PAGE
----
Gay marriage threatened

Opponents are asking the court to stay its decision until the elections in November.

California’s attorney general last week urged the state’s Supreme Court to finalize its ruling which legalized same-sex marriage amid a local opposition arguing that the court should wait until November, when voters in California might consider the issue on a ballot initiative. Attorneys general from ten other states have also asked the court in a letter to stay the ruling until November elections.

Members of the California Supreme Court, who were all appointed by Republicans, save one, provided rational legal arguments for proponents of same-sex marriage and added some legitimacy needed to win this civil rights battle.

The decision held that California must show a compelling, necessary interest – strict scrutiny – when potentially discriminating against gay couples, thereby classifying sexual orientation with race, gender and religion under the equal protections clause. The significance of this holding should not be overlooked. Neither should the court’s argument that not applying the term marriage to same-sex couples under the law is no different than not applying it to interracial couples.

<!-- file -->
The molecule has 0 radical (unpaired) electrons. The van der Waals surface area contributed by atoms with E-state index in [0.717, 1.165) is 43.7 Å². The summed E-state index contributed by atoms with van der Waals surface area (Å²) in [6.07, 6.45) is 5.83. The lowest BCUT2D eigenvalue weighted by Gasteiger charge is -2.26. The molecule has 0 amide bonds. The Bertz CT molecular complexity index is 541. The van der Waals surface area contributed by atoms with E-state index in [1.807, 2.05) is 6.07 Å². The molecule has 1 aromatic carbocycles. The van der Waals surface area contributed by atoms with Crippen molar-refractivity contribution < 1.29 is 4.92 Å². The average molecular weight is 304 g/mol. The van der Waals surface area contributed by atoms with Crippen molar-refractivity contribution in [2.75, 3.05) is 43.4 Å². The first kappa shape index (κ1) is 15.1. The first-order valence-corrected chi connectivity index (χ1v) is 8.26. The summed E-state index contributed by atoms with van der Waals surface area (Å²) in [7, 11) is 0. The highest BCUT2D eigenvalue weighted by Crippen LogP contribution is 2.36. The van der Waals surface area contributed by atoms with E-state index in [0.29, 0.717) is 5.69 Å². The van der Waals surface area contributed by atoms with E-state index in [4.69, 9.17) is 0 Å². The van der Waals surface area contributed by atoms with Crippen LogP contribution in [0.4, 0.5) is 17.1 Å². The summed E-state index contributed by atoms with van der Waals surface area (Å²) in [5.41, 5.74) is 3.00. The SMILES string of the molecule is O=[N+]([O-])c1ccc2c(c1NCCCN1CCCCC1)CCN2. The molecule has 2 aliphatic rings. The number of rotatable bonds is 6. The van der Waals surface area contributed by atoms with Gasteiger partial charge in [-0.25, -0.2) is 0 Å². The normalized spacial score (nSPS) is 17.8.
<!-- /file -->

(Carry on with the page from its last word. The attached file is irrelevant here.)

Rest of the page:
The term “marriage” seems to be what opponents are set on defending, arguing that the court meddled with its historic definition. But the ruling did not mandate the use of the term. The court held that California, in using a term to legally define marriage, must apply the same term to same-sex and opposite-sex marriages alike. It provides legal immunity to same-sex couples against the ideological ammunition opposition groups have been using to keep them from marrying.

We believe this battle is best fought and won in the courts – not in the ideological battles that have been fought over the issue. In the past, California’s court used sound legal reasoning to protect same-sex couples, and that decision should be upheld.